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CHAPTER 10 : Supporting Pol Pot
The Killing Fields...the borders sealed, the cities emptied at gunpoint, a forced march to
the countryside... be ing a professional, knowing a foreign language, wearing eyeglasses,
almost anything, might be cause enough for persecution, execution...or the overwork will
kill you, or a beating, or the hunger, or disease. For whatever reason: shortage of food,
creation of an agrarian society impervious to the economic world order, internal party
power, security...well over a million dead at the hands of the Cambodian Communist
Party, the Khmer Rouge, under Pol Pot, after ousting the US-supported regime of Lon
Nol...the world is horrified, comparisons to the Nazi genocide mushroom, "worse than
Hitler" is Pol Pot...

Four years later, January 1979, Vietnam”responding to years of attacks by the Khmer
Rouge against ethnic Vietnamese in Cambodia and cross-border raids into Vietnam
itself”invaded what was now called Kampuchea, overthrew Pol Pot's government, and
installed a government friendly to Vietnam. The Khmer Rouge forces retreated to the
western end of Cambodia, by the border with Thailand, and later some set up camp in
Thailand itself.

Washington's reaction was not any kind of elation that the Cambodian nightmare had
come to an end, but rather undisguised displeasure that the hated Vietnamese were in
control and credited with ousting the terrible Khmer Rouge. For years afterwards, the
United States condemned Vietnam's actions as "illegal". A lingering bitterness on the part
of American cold warriors towards the small nation which monumental US power could
not defeat appears to be the only explanation for this attitude. Humiliation runs deep,
particularly when you're the world's only superpower.

Thus it was that an American policy took root”to provide the Khmer Rouge with food,
financial aid and military aid beginning soon after their ouster 1 The aim, in conjunction
with China and long-time American client state Thailand, was to restore Pol Pot's troops
to military capability as the only force which could make the Vietnamese withdraw their
army, leading to the overthrow of the Cambodian government.

President Carter's National Security Adviser, Zbigniew Brzezinski, has stated that in the
spring of 1979: "I encouraged the Chinese to support Pol Pot. I encouraged the Thai to
help the [Khmer Rouge]. The question was how to help the Cambodian people.[sic] Pol
Pot was an abomination. We could never support him. But China could."2

In November 1980, Ray Cline, former Deputy Director of the CIA, visited a Khmer
Rouge enclave inside Cambodia in his capacity as senior foreign-policy adviser to
President-elect Ronald Reagan. A Khmer Rouge press release said that Cline "was
warmly greeted by thousands of villagers."3 The Reagan administration was apparently
preparing to continue the policy of opposition to the Vietnamese-supported Phnom Penh
government.

Some of the relief organizations operating in Cambodia considered supporting the Khmer
Rouge guerrillas inconsistent with their humanitarian goals, in addition to the fact that
distributing aid to military personnel was impermissible for such organizations as
UNICEF and the International Committee of the Red Cross. But as two American relief
aid workers, Linda Mason and Roger Brown, later wrote: "Thailand, the country that
hosted the relief operation, and the U.S. government, which funded the bulk of the relief
operation, insisted that the Khmer Rouge be fed."4

In the 1979-81 period, the World Food Program, which was strongly under US influence,
gave almost $12 million in food to the Thai Army to distribute to predominantly Khmer
Rouge camps by the border.5

In 1982, trying to remove the smell from the Khmer Rouge, the United States put
together a coalition composed of the Khmer Rouge and two "non-communist" groups
also opposed to the Cambodian gov-ernment, one headed by former Cambodian ruler
Prince Sihanouk.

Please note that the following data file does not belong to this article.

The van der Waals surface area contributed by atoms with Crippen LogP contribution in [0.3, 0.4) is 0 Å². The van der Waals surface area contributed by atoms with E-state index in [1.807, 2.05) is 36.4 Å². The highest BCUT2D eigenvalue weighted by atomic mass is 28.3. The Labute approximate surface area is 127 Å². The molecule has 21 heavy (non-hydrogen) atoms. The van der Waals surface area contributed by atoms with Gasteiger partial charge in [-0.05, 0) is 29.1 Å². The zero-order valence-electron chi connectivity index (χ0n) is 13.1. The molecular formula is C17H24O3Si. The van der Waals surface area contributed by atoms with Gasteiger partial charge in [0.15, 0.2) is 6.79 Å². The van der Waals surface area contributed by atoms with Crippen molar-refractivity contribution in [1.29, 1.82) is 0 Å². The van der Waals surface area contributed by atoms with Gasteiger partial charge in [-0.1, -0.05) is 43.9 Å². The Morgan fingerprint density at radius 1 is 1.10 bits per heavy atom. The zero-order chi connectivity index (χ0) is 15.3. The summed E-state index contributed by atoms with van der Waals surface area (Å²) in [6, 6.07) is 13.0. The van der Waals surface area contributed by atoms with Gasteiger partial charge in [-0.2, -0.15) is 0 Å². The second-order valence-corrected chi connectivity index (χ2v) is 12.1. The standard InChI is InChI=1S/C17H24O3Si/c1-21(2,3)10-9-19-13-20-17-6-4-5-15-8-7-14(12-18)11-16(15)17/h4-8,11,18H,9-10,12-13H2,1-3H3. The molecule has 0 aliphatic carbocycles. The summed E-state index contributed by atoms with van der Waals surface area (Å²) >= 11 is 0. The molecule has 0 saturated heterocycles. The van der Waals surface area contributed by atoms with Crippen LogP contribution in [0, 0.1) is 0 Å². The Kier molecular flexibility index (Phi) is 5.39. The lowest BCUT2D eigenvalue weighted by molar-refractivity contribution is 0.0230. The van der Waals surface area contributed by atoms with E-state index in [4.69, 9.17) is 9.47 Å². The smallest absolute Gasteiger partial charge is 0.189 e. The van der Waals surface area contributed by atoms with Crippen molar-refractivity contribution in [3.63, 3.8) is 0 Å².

The coalition became the recipient of much aid from the US and China, mainly tunneled
through Thailand. The American aid, by the late 1980s, reached $5 million officially,
with the CIA providing between $20 and $24 million behind Congress's back.6 The aid
was usually referred to as "non-lethal" or "humanitarian", but any aid freed up other
money to be used to purchase military equipment in the world's arms markets. Officially,
Washington was not providing any of this aid to the Khmer Rouge, but it knew full well
that Pol Pot's forces were likely to be the ultimate beneficiaries. As one US official put it:
"Of course, if the coalition wins, the Khmer Rouge will eat the others alive".7 In any
event, the CIA and the Chinese were supplying arms directly as well to the Khmer
Rouge.8

From 1985 on, there was a Federal law prohibiting the government from providing any
money to Cambodia which would have the effect of helping the Khmer Rouge's fighting
capacity, either directly or indirectly.9 After reports appeared in 1990 that aid to the
coalition was getting into the hands of the Khmer Rouge, the Bush administra-tion
announced an official halt to the program.10 Whether this was a serious effort to comply
with the law, or simply an effort at damage control is not known; nor is it clear how long
the halt lasted, if indeed it was halted at all. The following February, the administration
acknowledged to Congress that there may have been "tactical military cooperation"
between US-backed non-communist forces and the Khmer Rouge during an unspecified
period.11

The Khmer Rouge were meanwhile using this aid to regularly attack Cambodian villages,
seed minefields, kill peasants and make off with their rice and cattle. But they never
seriously threatened the Phnom Penh government.

The United States also successfully defended the right of the Khmer Rouge to the United
Nations' Cambodian seat, although their government had ceased to exist in January 1979.
They held the seat until 1993. Beginning in 1982, the seat ostensibly represented the
coalition, but the chief UN representative, Thiounn Prasith, was a leading apologist for
Pol Pot's horrendous crimes and played a major role in their cover up. When asked by
Newsweek about reports that a million Cambodians had perished under Pol Pot's rule, he
said: "We estimate between 10,000 and 20,000 persons were killed, 80 per cent of them
by Vietnamese agents who infiltrated our government."12

During the late 1980s and the early 1990s, the United States pressed for the dismantling
of the Cambodian government and the inclusion of the Khmer Rouge in an interim
government and in elections,13 despite still-lingering revulsion against Pol Pot and his
followers amongst the Cambodian people and the international community, and despite
the fact that the Vietnamese withdrew virtually all their forces from Cambodia in
September 1989.

The death of Khmer Rouge leader Pol Pot has again brought to international attention one
of the most tragic chapters of inhumanity in the twentieth century”senior Khmer Rouge,
who exercised leadership from 1975 to 1979, are still at large and share responsibility for